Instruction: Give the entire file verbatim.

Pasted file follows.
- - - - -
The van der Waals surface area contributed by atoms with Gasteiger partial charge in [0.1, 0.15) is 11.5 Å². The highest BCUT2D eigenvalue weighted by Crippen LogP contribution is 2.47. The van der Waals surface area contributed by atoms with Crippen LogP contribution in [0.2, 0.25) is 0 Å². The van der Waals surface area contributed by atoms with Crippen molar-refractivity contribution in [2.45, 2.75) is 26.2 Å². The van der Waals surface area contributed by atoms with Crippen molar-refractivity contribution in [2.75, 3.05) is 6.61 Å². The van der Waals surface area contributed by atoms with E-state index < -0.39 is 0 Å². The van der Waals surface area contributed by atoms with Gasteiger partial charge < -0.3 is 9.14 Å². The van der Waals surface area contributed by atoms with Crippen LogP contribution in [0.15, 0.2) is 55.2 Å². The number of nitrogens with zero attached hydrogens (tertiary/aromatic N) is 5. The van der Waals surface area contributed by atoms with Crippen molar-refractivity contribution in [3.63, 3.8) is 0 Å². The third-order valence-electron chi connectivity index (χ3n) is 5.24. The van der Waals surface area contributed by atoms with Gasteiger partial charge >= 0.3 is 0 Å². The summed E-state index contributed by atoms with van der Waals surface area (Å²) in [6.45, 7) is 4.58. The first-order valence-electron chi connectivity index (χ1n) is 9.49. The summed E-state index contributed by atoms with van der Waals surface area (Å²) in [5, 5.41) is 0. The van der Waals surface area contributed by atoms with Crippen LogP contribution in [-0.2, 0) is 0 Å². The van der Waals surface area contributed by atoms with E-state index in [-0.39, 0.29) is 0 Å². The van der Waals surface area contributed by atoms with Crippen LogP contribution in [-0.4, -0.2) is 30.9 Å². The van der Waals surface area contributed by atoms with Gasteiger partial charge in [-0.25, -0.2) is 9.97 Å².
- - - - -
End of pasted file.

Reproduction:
The van der Waals surface area contributed by atoms with Gasteiger partial charge in [0.1, 0.15) is 11.5 Å². The highest BCUT2D eigenvalue weighted by Crippen LogP contribution is 2.47. The van der Waals surface area contributed by atoms with Crippen LogP contribution in [0.2, 0.25) is 0 Å². The van der Waals surface area contributed by atoms with Crippen molar-refractivity contribution in [2.45, 2.75) is 26.2 Å². The van der Waals surface area contributed by atoms with Crippen molar-refractivity contribution in [2.75, 3.05) is 6.61 Å². The van der Waals surface area contributed by atoms with E-state index < -0.39 is 0 Å². The van der Waals surface area contributed by atoms with Gasteiger partial charge < -0.3 is 9.14 Å². The van der Waals surface area contributed by atoms with Crippen LogP contribution in [0.15, 0.2) is 55.2 Å². The number of nitrogens with zero attached hydrogens (tertiary/aromatic N) is 5. The van der Waals surface area contributed by atoms with Crippen molar-refractivity contribution in [3.63, 3.8) is 0 Å². The third-order valence-electron chi connectivity index (χ3n) is 5.24. The van der Waals surface area contributed by atoms with Gasteiger partial charge >= 0.3 is 0 Å². The summed E-state index contributed by atoms with van der Waals surface area (Å²) in [6.45, 7) is 4.58. The first-order valence-electron chi connectivity index (χ1n) is 9.49. The summed E-state index contributed by atoms with van der Waals surface area (Å²) in [5, 5.41) is 0. The van der Waals surface area contributed by atoms with Crippen LogP contribution in [-0.2, 0) is 0 Å². The van der Waals surface area contributed by atoms with E-state index in [-0.39, 0.29) is 0 Å². The van der Waals surface area contributed by atoms with Crippen LogP contribution in [-0.4, -0.2) is 30.9 Å². The van der Waals surface area contributed by atoms with Gasteiger partial charge in [-0.25, -0.2) is 9.97 Å².